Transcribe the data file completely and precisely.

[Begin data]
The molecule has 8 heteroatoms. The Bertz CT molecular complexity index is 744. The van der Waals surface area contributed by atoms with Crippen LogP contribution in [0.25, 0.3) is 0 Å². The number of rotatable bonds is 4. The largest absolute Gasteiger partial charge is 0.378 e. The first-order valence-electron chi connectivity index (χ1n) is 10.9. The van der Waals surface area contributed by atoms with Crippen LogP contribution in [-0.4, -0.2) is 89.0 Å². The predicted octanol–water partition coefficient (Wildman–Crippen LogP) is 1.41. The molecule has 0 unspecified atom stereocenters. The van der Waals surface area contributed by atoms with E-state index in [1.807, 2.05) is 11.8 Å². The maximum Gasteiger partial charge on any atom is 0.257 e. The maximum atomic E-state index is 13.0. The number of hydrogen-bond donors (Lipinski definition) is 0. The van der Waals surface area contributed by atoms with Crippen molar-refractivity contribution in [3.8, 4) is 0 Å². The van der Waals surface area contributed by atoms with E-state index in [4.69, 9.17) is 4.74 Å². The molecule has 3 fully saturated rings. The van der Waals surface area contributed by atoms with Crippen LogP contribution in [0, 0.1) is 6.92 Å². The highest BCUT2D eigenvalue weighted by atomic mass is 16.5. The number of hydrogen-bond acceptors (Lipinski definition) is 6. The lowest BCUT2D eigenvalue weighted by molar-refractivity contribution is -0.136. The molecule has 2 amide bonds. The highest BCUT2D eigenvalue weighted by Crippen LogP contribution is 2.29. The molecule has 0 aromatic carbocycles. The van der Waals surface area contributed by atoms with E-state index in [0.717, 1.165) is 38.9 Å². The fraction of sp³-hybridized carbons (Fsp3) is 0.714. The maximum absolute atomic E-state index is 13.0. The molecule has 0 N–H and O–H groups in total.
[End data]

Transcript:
The molecule has 8 heteroatoms. The Bertz CT molecular complexity index is 744. The van der Waals surface area contributed by atoms with Crippen LogP contribution in [0.25, 0.3) is 0 Å². The number of rotatable bonds is 4. The largest absolute Gasteiger partial charge is 0.378 e. The first-order valence-electron chi connectivity index (χ1n) is 10.9. The van der Waals surface area contributed by atoms with Crippen LogP contribution in [-0.4, -0.2) is 89.0 Å². The predicted octanol–water partition coefficient (Wildman–Crippen LogP) is 1.41. The molecule has 0 unspecified atom stereocenters. The van der Waals surface area contributed by atoms with E-state index in [1.807, 2.05) is 11.8 Å². The maximum Gasteiger partial charge on any atom is 0.257 e. The maximum atomic E-state index is 13.0. The number of hydrogen-bond donors (Lipinski definition) is 0. The van der Waals surface area contributed by atoms with Crippen molar-refractivity contribution in [3.8, 4) is 0 Å². The van der Waals surface area contributed by atoms with E-state index in [4.69, 9.17) is 4.74 Å². The molecule has 3 fully saturated rings. The van der Waals surface area contributed by atoms with Crippen LogP contribution in [0, 0.1) is 6.92 Å². The highest BCUT2D eigenvalue weighted by atomic mass is 16.5. The number of hydrogen-bond acceptors (Lipinski definition) is 6. The lowest BCUT2D eigenvalue weighted by molar-refractivity contribution is -0.136. The molecule has 2 amide bonds. The highest BCUT2D eigenvalue weighted by Crippen LogP contribution is 2.29. The molecule has 0 aromatic carbocycles. The van der Waals surface area contributed by atoms with E-state index in [0.717, 1.165) is 38.9 Å². The fraction of sp³-hybridized carbons (Fsp3) is 0.714. The maximum absolute atomic E-state index is 13.0. The molecule has 0 N–H and O–H groups in total.